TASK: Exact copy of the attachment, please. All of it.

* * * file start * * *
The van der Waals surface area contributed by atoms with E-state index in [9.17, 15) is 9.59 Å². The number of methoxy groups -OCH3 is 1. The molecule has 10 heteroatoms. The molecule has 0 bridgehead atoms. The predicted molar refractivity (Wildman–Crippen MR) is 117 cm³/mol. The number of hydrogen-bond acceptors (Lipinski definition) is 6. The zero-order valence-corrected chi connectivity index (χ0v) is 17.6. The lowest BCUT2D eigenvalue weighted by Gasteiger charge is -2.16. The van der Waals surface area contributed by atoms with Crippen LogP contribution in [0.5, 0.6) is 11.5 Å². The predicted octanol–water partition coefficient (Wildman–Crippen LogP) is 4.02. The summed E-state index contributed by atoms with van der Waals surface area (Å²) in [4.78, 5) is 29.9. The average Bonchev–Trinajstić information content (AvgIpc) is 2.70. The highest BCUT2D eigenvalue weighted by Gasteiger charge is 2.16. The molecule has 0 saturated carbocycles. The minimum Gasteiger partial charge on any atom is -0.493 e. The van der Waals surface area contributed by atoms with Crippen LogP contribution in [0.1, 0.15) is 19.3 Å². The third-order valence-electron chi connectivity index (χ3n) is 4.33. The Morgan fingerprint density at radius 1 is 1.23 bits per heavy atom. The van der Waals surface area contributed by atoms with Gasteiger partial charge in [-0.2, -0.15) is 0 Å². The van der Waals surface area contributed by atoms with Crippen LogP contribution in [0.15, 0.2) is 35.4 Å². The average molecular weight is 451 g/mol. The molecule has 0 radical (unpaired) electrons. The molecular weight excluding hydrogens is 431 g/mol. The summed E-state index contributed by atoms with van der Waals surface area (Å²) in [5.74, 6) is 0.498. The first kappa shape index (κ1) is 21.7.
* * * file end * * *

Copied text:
The van der Waals surface area contributed by atoms with E-state index in [9.17, 15) is 9.59 Å². The number of methoxy groups -OCH3 is 1. The molecule has 10 heteroatoms. The molecule has 0 bridgehead atoms. The predicted molar refractivity (Wildman–Crippen MR) is 117 cm³/mol. The number of hydrogen-bond acceptors (Lipinski definition) is 6. The zero-order valence-corrected chi connectivity index (χ0v) is 17.6. The lowest BCUT2D eigenvalue weighted by Gasteiger charge is -2.16. The van der Waals surface area contributed by atoms with Crippen LogP contribution in [0.5, 0.6) is 11.5 Å². The predicted octanol–water partition coefficient (Wildman–Crippen LogP) is 4.02. The summed E-state index contributed by atoms with van der Waals surface area (Å²) in [4.78, 5) is 29.9. The average Bonchev–Trinajstić information content (AvgIpc) is 2.70. The highest BCUT2D eigenvalue weighted by Gasteiger charge is 2.16. The molecule has 0 saturated carbocycles. The minimum Gasteiger partial charge on any atom is -0.493 e. The van der Waals surface area contributed by atoms with Crippen LogP contribution in [0.1, 0.15) is 19.3 Å². The third-order valence-electron chi connectivity index (χ3n) is 4.33. The Morgan fingerprint density at radius 1 is 1.23 bits per heavy atom. The van der Waals surface area contributed by atoms with Gasteiger partial charge in [-0.2, -0.15) is 0 Å². The van der Waals surface area contributed by atoms with Crippen LogP contribution in [0.15, 0.2) is 35.4 Å². The average molecular weight is 451 g/mol. The molecule has 0 radical (unpaired) electrons. The molecular weight excluding hydrogens is 431 g/mol. The summed E-state index contributed by atoms with van der Waals surface area (Å²) in [5.74, 6) is 0.498. The first kappa shape index (κ1) is 21.7.